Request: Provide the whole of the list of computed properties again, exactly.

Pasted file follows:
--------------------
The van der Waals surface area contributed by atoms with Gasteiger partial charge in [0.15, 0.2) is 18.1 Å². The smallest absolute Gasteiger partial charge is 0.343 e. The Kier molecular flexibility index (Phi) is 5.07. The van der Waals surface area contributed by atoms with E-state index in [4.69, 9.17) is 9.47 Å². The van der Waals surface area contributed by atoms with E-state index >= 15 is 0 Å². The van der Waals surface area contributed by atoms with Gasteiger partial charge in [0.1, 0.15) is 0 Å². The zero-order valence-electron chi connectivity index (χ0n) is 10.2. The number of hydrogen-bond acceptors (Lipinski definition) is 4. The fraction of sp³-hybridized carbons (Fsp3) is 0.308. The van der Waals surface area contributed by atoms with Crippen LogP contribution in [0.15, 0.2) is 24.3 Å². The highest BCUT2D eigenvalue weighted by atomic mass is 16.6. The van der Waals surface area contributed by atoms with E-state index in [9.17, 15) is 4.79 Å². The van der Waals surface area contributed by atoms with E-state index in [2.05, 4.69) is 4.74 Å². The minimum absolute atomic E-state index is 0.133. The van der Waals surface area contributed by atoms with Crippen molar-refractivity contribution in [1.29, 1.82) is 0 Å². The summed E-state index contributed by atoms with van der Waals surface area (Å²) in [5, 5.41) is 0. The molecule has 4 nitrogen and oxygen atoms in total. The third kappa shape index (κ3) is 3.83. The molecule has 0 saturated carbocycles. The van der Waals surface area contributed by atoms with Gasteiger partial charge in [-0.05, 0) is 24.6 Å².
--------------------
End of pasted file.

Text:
The van der Waals surface area contributed by atoms with Gasteiger partial charge in [0.15, 0.2) is 18.1 Å². The smallest absolute Gasteiger partial charge is 0.343 e. The Kier molecular flexibility index (Phi) is 5.07. The van der Waals surface area contributed by atoms with E-state index in [4.69, 9.17) is 9.47 Å². The van der Waals surface area contributed by atoms with E-state index >= 15 is 0 Å². The van der Waals surface area contributed by atoms with Gasteiger partial charge in [0.1, 0.15) is 0 Å². The zero-order valence-electron chi connectivity index (χ0n) is 10.2. The number of hydrogen-bond acceptors (Lipinski definition) is 4. The fraction of sp³-hybridized carbons (Fsp3) is 0.308. The van der Waals surface area contributed by atoms with Crippen LogP contribution in [0.15, 0.2) is 24.3 Å². The highest BCUT2D eigenvalue weighted by atomic mass is 16.6. The van der Waals surface area contributed by atoms with E-state index in [9.17, 15) is 4.79 Å². The van der Waals surface area contributed by atoms with E-state index in [2.05, 4.69) is 4.74 Å². The minimum absolute atomic E-state index is 0.133. The van der Waals surface area contributed by atoms with Crippen molar-refractivity contribution in [1.29, 1.82) is 0 Å². The summed E-state index contributed by atoms with van der Waals surface area (Å²) in [5, 5.41) is 0. The molecule has 4 nitrogen and oxygen atoms in total. The third kappa shape index (κ3) is 3.83. The molecule has 0 saturated carbocycles. The van der Waals surface area contributed by atoms with Gasteiger partial charge in [-0.05, 0) is 24.6 Å².